The London outposts of some of America's top law firms are firmly entrenched at the top of a just-published listing of the starting salaries currently being offered to just-qualified solicitors, the Times of London newspaper and other news organizations have reported this week.
So high are the salary numbers being talked about, the Times report notes, quoting the Institute of Student Employers that "wages for newly-qualified solicitors [being hired to work in City of London law firms] now beat those for new investment bankers."
According to The Times and the other publications – ScottishLegal.com and LegalCheek.com – the highest-paid, just qualified newbie solicitors in London would be those who've recently joined the London offices of Houston-based Vinson & Elkins, which is offering such individuals £153,400 a year (US$211,380). This represents a 4% rise from last year, the reports say.
In London, the Vinson & Elkins offices are located in the "Walkie Talkie" building on Fenchurch Street, pictured above, which is located in London's financial district.
None of what are known as the "Magic Circle" of British law firms currently appear among the top 20 London firms based on the salary they're currently offering to newly-qualified solicitors,
The Magic Circle refers to five London-based, multi-national law firms that are considered to be the UK legal sector's preeminent firms based on such characteristics as their performance and general reputation. They are Allen & Overy; Clifford Chance; Freshfields Bruckhaus Deringer; Linklaters; and Slaughter and May.
As this article was being researched, LegalCheek.com reported various London law firms confirming they'd topped up their starting rates for "NQs" (newly-qualifieds), saying yesterday, for example, that "the international firm DLA Piper [had confirmed that] newly qualified solicitors in [its] London office will be £12k better off come September, with base pay rising from £76,000 to £88,000."
This "sizeable pay rise for London NQs," the news website added, meant that "DLA has leapfrogged several major outfits on our Firms Most List, including CMS and Eversheds, which both recently upped new associate pay to £82,000. They now also earn the same level of pay as NQs over at Simmons & Simmons."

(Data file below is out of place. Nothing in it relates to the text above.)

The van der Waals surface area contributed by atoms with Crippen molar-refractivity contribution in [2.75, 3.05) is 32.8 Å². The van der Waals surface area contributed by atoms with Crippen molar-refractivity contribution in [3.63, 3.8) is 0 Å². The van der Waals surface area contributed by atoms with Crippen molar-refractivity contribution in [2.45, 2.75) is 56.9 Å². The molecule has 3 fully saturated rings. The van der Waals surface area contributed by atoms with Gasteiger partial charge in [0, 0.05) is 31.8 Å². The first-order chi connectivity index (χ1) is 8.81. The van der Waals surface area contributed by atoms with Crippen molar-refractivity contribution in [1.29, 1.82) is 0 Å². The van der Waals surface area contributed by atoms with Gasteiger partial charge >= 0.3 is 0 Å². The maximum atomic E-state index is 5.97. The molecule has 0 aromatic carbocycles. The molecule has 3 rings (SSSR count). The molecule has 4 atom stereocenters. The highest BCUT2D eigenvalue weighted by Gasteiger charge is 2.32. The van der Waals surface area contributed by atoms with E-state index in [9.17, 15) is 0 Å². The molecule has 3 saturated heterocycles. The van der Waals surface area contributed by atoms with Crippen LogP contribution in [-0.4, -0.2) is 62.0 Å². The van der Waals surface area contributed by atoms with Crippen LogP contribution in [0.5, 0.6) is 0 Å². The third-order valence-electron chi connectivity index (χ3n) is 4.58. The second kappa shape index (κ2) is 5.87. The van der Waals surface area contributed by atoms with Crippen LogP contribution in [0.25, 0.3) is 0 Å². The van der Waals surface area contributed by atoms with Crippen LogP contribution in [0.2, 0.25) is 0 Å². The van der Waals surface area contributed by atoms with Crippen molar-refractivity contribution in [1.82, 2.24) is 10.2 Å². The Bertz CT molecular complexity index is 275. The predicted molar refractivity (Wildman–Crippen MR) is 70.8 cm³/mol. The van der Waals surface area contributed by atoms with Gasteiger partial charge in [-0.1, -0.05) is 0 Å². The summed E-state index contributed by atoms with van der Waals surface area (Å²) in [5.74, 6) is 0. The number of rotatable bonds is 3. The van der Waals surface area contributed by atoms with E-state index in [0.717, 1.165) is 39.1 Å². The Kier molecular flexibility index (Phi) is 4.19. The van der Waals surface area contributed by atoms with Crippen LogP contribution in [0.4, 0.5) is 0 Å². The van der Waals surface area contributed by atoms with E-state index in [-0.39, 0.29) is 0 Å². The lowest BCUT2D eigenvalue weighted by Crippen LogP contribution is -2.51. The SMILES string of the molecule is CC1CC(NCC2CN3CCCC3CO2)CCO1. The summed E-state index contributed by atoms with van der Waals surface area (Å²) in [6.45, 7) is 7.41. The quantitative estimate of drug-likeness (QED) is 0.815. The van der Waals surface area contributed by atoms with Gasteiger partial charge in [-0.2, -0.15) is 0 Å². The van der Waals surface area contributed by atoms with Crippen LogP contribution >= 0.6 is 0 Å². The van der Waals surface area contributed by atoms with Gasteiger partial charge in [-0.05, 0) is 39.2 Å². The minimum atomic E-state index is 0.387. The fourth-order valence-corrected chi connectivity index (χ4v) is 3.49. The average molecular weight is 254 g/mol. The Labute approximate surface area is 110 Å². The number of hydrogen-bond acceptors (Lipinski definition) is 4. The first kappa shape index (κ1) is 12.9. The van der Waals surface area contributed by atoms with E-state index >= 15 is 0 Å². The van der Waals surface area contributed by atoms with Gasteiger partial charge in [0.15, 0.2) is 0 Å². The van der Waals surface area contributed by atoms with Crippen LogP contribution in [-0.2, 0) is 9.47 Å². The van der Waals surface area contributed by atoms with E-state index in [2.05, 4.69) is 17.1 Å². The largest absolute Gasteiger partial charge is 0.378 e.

Last week another U.S. Firm, Quinn Emanuel Urquhart & Sullivan, announced an increase to salaries, saying newly-qualified lawyers would earn £146,000, up by £11,000 from last year.
The reasons cited for the high pay for NQ legal professionals, and the consistently higher rates noted on the part of the American firms, weren't obvious, at least from the published reports, and official spokespeople for eight of the top firms contacted by the American Expat Financial News Journal didn't immediately respond to a request for comment.
One law firm source, whose company isn't among those at the top of the NQ salary league table, said it was probably a simple matter of money chasing the "talent" that happens to be available, which may be less than in the past owing to the Covid situation and its effects on post-graduate education.
Another explanation, that "recent weakness of sterling against the dollar," seemed unlikely, given that the dollar currently stands at around £0.73, down from £0.79 a year ago, and briefly spiked above £0.85 in March of 2020. London outposts of American companies, it's said, would be under pressure from their London staff to maintain pay parity with the company's U.S. employees.
The Times noted that in spite of the pandemic, the high salaries and other data showed that London's legal profession has "thrived" recently, and pointed to the UK's "record-breaking month in March, as overall revenue was $4.06 billion, an increase of nearly 20%" from the same month in 2020.
It also suggested, without quoting anyone, that the rising salaries and in particular those of the U.S. firms had been a concern of English legal practices "for some time."
One London lawyer, who requested annonymity, said the salaries flagged up by the various publications actually had to do with an evolution that is taking place in the London legal profession, fueled in part by the American firms, from the industry's "lock step" payment and promotion tradition, as exemplified by the Magic Circle firms, in the direction of a more meritocratic, "eat-what-you-kill" system.
The traditonal, Magic Circle system sought to foster "a long-term culture, whereby a young partner could expect to earn more and reach the top by continuing to be a member of the team," this lawyer explained.
"But the other side of the coin was that this system enabled a firm's older partners were able to take advantage of the younger, partners' hard work and long hours."
Meanwhile, even though the NQ lawyers working for American law firms in London may receive salaries that are in line with those of their Stateside counterparts, what they won't get that their Stateside co-workers will is courtrooms in with gavels, such as the one pictured below, are used. This is because such devices aren't used in London courtrooms, even though they are uibiqitous in the U.S. (and, as is often pointed out, in news media and on TV shows and in films that are supposedly referring to UK court rooms.)
As the UK judiciary's own website, www.judiciary.uk explains: "Although they’re often seen in cartoons and TV programs and mentioned in almost everything else involving judges, the one place you won’t see a gavel is an English or Welsh courtroom – they are not used there."
To read more about "gavel-spotting" in UK and Commonwealth courts, click here.
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